Vincor President Jay Wright, flanked by Rob Sands of Constellation, explained that Jordanne’s 130 acres “enjoy similar soil and climate to the Côte d’Or. High-density planting provides the high concentration of the wines, whose every stage is carried out gently by hand, organically, and by gravity. Ecocert Canada certificate received in 2005.

The crown jewel, down the road, will be a futuristic Frank Gehry-designed winery with white walls, glass and a “silver cloud” of titanium for the roof. Gehry designed the new winery of Marqués de Riscal in the Rioja village of Elciego. The roof is inspired by the swirling costumes of Flamenco dancers.

A Watershed  For Wine... 

There may be a European wine lake, but there’s one in Australia, too.

Wine in the supermarkets is cheaper than water as a huge Oz glut drives it below $2 a bottle. Huge harvests for three years have led to a massive oversupply, with a billion litres unsold, in tanks across the country. The average price for exports is only $3.78 a litre. Meanwhile, world prices have tumbled 8% in the year to August. There’s a massive shakeout in the wind.

Winemakers have seen equity and profits tumble and many growers are being forced out of business. For consumers, it means wines at a fraction of the normal price as producers unload stock in generically labeled bottles known as cleanskins. Export prices have dropped a third since 2002 and two in five wineries are making losses.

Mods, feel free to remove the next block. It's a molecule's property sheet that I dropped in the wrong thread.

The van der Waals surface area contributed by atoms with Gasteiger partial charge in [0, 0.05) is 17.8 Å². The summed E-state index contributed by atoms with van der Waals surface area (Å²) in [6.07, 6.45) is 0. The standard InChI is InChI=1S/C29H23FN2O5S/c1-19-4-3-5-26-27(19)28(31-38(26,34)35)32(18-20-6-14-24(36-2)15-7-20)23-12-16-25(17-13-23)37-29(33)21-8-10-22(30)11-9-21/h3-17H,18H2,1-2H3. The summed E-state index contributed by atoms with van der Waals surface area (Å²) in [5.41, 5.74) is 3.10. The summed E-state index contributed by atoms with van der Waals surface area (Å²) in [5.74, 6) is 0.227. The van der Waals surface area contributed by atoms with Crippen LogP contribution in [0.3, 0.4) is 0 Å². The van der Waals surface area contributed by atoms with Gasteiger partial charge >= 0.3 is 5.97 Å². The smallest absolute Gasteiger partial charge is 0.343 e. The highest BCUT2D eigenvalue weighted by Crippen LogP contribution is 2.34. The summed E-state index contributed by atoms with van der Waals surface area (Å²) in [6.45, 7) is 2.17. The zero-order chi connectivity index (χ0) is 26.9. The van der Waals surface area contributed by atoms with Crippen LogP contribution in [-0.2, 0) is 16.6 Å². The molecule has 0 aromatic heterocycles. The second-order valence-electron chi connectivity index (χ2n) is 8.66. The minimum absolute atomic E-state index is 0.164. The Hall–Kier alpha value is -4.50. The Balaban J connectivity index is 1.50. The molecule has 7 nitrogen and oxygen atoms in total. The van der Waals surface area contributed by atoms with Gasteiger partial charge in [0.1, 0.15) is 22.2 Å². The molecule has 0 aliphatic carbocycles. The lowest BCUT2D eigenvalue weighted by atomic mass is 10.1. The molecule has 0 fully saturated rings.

Massive vine plantings have been undertaken since the launch of Australia 2020, a visionary plan to put Oz wine in the forefront of world wine production. As a result, for most of the nineties, wine exports grew at 17% every year, an unbelievable surge. Oz is now the world’s number four exporter behind France, Italy and Spain.

In the year ending in June, Ontarians drank 14 million litres of Oz-wine, red and white, a 25% increase, a rate maintained for five years across Canada (31 million bottles a year, one per Canadian!).

The great Aussie strength is the freedom to blend grape varieties across huge regions, creating consistent and powerful brands. There are a few fruit-bearing vines going back to the 1850s and the industry dates back to 1788 plantings around Sydney.

Even though prices are falling, Australia has displaced France in volume as the favorite import of the bellwether British market (with California now in third spot and Italy fourth, followed by S. Africa, Spain, Chile, Germany, Argentina and New Zealand. )

Meanwhile, Australia has dropped the terms Sherry and Port on its labels in an effort to gain better access to European. The designation Port becomes Australian Tawny and Vintage Port becomes Australian Vintage.

In Europe, consumption has fallen 11% in 20 years and demand for New World wines is growing. The EU is considering eliminating 400,000 of its 3.4 million hectares of vineyards.

Per capita consumption in France, Italy and Spain is decreasing, but the British can't get enough: Brits drank 23 litres of wine each last year, nearly six more than in 2000. The 10 most popular brands in Britain now come from Australia and the US, with easily remembered names (Jacob's Creek, Blossom Hill) and informative labeling.

Even the English wine industry is stealing a march on the French. Many UK producers have switched to sparkling varieties, with impressive results. About 350 vineyards, the industry has enjoyed double-digit annual growth in the last five years.